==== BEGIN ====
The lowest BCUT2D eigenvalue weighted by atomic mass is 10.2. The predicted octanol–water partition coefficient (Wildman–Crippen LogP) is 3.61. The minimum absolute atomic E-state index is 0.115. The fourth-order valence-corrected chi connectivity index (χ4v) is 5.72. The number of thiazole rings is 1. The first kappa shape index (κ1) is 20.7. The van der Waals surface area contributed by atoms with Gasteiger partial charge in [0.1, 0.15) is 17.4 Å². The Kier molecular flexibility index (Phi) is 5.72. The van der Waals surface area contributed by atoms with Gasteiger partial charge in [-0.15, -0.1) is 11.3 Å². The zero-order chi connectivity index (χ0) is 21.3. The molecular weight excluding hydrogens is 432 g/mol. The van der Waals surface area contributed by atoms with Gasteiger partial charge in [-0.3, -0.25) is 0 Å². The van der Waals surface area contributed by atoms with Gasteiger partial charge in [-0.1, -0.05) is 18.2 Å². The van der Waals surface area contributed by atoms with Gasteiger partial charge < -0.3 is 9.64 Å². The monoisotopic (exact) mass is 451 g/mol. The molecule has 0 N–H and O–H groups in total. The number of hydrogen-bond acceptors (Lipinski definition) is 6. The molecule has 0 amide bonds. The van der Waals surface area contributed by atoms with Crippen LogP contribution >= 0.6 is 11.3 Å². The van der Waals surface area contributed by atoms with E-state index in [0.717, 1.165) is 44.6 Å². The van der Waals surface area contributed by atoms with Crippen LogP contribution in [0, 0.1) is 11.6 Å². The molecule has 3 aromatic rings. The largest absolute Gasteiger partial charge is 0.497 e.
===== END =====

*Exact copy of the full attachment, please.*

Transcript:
The lowest BCUT2D eigenvalue weighted by atomic mass is 10.2. The predicted octanol–water partition coefficient (Wildman–Crippen LogP) is 3.61. The minimum absolute atomic E-state index is 0.115. The fourth-order valence-corrected chi connectivity index (χ4v) is 5.72. The number of thiazole rings is 1. The first kappa shape index (κ1) is 20.7. The van der Waals surface area contributed by atoms with Gasteiger partial charge in [0.1, 0.15) is 17.4 Å². The Kier molecular flexibility index (Phi) is 5.72. The van der Waals surface area contributed by atoms with Gasteiger partial charge in [-0.15, -0.1) is 11.3 Å². The zero-order chi connectivity index (χ0) is 21.3. The molecular weight excluding hydrogens is 432 g/mol. The van der Waals surface area contributed by atoms with Gasteiger partial charge in [-0.3, -0.25) is 0 Å². The van der Waals surface area contributed by atoms with Gasteiger partial charge in [-0.1, -0.05) is 18.2 Å². The van der Waals surface area contributed by atoms with Gasteiger partial charge < -0.3 is 9.64 Å². The monoisotopic (exact) mass is 451 g/mol. The molecule has 0 N–H and O–H groups in total. The number of hydrogen-bond acceptors (Lipinski definition) is 6. The molecule has 0 amide bonds. The van der Waals surface area contributed by atoms with Crippen LogP contribution >= 0.6 is 11.3 Å². The van der Waals surface area contributed by atoms with E-state index in [0.717, 1.165) is 44.6 Å². The van der Waals surface area contributed by atoms with Crippen LogP contribution in [0, 0.1) is 11.6 Å². The molecule has 3 aromatic rings. The largest absolute Gasteiger partial charge is 0.497 e.